With the scrubbing done, we harvest a coral fragment for outplanting to the reef. When corals have at least six inches of new growth, they can be sliced off, a process called coral fragmenting. At least two inches of the original fragment to continue to grow on the tree while the rest is taken to a new site to propagate a fresh coral. Eget finds another, smaller fragment that had fallen off a tree, so we take it along to outplant as well.
Back on the boat, we keep the new coral fragments in sea water while motoring a short distance to a protected area of reef. I learn how to mix the two-part epoxy that will secure the fragments to the rock below the surface. That’s when the clock starts: We now have about thirty minutes to get the job done before the epoxy hardens.
Numbered tags help staff monitor coral progress and mortality.
We descend to the reef in search of a location to plant our baby coral fragments. The ideal spot is a bare rock or dead reef, away from competitors like live coral, and free from algae or sediment. A natural hole or crevice provides extra support for the fragment while the epoxy dried. We decide against one spot when Eget notices a small brain coral and boulder star coral were growing nearby. Instead, I clean out a hole in a nearby alternative and affix my fragment. Eget does the same before nailing in a tag (#1016) near my coral so the team can monitor its health and development on their return trips. They promise to send me photos.
“This is a labor of love,” Eget said. “It takes a lot of time, effort, commitment, and nurturing before we realize the bigger results.”
Other volunteers go on to show me a garden of flourishing corals that they have planted. I am impressed: after only three months, these staghorn beauties are one to two feet tall, with multiple limbs branching off in all directions. The team’s pride and passion for this endeavor is evident—and well deserved. I say a little prayer to Neptune that my baby coral #1016 will also thrive.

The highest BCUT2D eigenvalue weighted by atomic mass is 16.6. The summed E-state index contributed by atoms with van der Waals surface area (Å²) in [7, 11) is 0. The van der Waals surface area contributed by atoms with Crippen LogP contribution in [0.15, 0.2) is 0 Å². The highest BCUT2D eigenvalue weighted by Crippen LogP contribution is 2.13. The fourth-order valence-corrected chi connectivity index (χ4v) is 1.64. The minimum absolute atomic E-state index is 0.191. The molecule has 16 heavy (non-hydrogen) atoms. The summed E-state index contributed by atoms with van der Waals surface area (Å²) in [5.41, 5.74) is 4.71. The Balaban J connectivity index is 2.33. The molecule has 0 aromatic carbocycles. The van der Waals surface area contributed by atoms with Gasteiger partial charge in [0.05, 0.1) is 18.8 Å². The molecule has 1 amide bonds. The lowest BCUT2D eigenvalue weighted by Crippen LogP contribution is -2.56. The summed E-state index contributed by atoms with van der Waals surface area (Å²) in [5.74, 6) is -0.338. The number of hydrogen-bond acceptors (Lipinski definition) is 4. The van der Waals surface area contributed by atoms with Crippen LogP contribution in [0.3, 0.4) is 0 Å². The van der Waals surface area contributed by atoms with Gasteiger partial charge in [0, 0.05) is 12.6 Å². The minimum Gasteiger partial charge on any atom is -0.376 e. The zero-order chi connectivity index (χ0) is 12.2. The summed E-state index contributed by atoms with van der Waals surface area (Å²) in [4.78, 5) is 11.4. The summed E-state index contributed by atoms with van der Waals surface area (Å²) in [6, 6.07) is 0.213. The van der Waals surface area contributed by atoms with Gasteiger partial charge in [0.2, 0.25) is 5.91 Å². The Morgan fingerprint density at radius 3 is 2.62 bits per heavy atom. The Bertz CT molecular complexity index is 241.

The most active volunteers on reef restoration programs are part-time or permanent Caribbean residents who can contribute time on a regular ongoing basis. Bill Mulvey is a recreational diver who has been “fragmenting, hanging, cleaning, cleaning, cleaning, and planting corals off Bonaire” for about five years.
“The real thrill of having worked on reef restoration for so long is seeing the results of everyone’s work, when the planted corals start spawning and restoring the reef all by themselves,” he says.
Now that I have earned my PADI Reef Rescue certification, I can assist the Perry Institute’s efforts in Aruba and in the Bahamas as well as St. Lucia. Reef Renewal is another similar organization that has active coral restoration programs in Bonaire, Curaçao, and Cayman, as well as in the Florida Keys.
As an occasional visitor, my intention is to build an extra day of reef restoration into any future dive itinerary, so I can keep up my skills and care for the reef. One day is small contribution, but it’s a big reminder about the fragility of the reef—and the planet—and my personal responsibility to care for it in between dives.